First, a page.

The only show that my toddlers watch 5-7 days out of the week is Daniel Tiger. We only have Netflix so I can just put one on in the morning as I’m cleaning up from breakfast before we go out to do any errands or go to Bible study. Both of my little boys love it.
I do believe my older son’s first sentence was (in his own language) “Daniel Tiger rides a school bus”. School bus is his term for anything that moves that’s big. And my younger son does The Twist when the theme music begins.
I love that the show is based on Mr. Rogers’ Neighborhood, which I loved as a child. Teaches good things to kids and helps them learn social behavior that is acceptable. My mister even was telling me the other night that he was able to put a Daniel Tiger song into practice during a conversation with some co-workers.
And I write this blog post from a stand point of a Mom who is in the throws of trying to get my two year old to behave. I’m trying to teach him about authority and what is right and wrong. When not to run away, why shoving his brother is wrong, how to share toys, why we don’t spit out food onto the table, why we don’t pitch fits when we leave time with Daddy at his store, why we don’t scream in the car long enough to make his brother cry.
Daniel Tiger is great at teaching what to do and how to be nice while doing it – playing nicely with others. Obeying your parents, giving hugs, etc. But, if that is all we teach our children as Christian parents, than we are missing the (gospel) boat entirely.
When my son disobeys, like he is right now because I’ve asked him to be quiet and play in his room or take a nap and he is singing and talking at the top of his lungs, I have trouble because I go to him and I say “I love you, E, BUT I really want you to obey Mommy.” When I should be saying “I love you E AND I really want you to obey Mommy. Here are some truths I’m learning about this way of parenting:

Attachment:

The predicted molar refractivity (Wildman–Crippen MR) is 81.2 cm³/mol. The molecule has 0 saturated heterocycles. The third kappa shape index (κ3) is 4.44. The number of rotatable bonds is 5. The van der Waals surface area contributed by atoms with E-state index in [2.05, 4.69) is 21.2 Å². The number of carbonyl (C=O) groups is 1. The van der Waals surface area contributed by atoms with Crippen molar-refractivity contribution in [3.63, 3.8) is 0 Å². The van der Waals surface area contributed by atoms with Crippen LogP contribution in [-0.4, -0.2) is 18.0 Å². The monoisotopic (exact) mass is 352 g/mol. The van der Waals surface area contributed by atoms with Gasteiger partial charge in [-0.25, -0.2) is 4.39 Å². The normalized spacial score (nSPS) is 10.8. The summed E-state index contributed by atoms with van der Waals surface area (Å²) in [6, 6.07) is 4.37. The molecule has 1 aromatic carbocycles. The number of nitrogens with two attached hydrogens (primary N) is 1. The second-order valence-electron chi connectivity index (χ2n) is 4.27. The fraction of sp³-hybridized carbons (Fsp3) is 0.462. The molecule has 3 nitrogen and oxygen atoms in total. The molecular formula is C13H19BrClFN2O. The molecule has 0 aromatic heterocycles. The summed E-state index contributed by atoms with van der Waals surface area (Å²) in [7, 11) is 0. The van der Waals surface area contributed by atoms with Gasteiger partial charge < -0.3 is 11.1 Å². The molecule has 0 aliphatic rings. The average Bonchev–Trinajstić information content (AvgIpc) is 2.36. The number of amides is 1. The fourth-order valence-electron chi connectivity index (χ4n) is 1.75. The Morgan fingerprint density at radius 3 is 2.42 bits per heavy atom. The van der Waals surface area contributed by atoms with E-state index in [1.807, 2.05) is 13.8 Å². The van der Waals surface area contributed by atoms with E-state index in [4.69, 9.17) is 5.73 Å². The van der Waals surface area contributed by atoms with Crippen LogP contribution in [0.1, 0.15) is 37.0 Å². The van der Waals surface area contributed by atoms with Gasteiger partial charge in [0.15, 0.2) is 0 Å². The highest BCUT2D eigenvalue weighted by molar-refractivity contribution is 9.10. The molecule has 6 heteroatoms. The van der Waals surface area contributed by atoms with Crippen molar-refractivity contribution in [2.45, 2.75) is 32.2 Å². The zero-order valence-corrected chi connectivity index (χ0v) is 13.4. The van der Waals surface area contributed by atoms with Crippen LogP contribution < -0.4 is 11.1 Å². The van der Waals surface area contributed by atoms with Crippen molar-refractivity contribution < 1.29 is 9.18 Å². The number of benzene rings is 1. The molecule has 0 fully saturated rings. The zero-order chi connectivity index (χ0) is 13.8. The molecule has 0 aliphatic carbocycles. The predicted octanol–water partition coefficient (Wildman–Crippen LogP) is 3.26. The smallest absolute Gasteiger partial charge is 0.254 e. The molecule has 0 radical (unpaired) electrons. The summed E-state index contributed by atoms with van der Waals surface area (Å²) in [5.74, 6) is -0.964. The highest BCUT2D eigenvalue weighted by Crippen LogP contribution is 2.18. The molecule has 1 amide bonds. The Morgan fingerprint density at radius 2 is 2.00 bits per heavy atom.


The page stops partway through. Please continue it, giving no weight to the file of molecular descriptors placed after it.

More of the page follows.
1. My love for my sons should not be conditional upon their obedience. I remember asking my Mom one time decades ago what she would do if I or my brother killed someone. She said I’d still love you, pray for you, and I’d turn you in. Good job, Mom! They should not have to work for my love or my snuggles. The Bible is very clear on this in Romans 5.10
2. Our children should learn how to have good behavior. Not by bribing, not by rewarding, not be yelling – but just because that is what is expected of them as one of our children. I don’t want to raise two little Pharisees, I want to raise little boys who see their need for a Savior. My Mister and I have been talking about this, especially now that our older one has gotten to a point where he completely understands what we are saying when we are trying to get him to obey. A sweet friend who is years ahead of me in parenting told me that these early years are for your children to learn that the parents are the authority. If they don’t learn that, they will have a harder time learning God’s authority. And that is where we definitely want to point them. One key Scripture is Ephesians 6:1-4
3. The main point of the Gospel is not so we will be better Christians. The Gospel is not there to tell us how to be good. It is actually the opposite. The Gospel tells us that we can’t be good and we can’t obey. The sin nature living in us makes us want to do our own things. Only turning our lives over to Jesus and relying on the Holy Spirit to shape us and live through us will work. Believing through faith is salvation. That faith is given to us. Out of a heart that has been changed will come right obedience. See Romans 6-8 and Ephesians 2.
4. We have to discipline, love and teach the Bible to our children through the eyes of the Gospel. We can’t teach them Bible stories that will lead them to share better, be kind more, or obey. We need to teach discipline, love, and teach them so they see Jesus in EVERYTHING. We must be the ones who share the Gospel with our children.
After all, that is our biggest job as Christian parents. Show the Gospel to our children. And pray the Holy Spirit will turn their little hearts.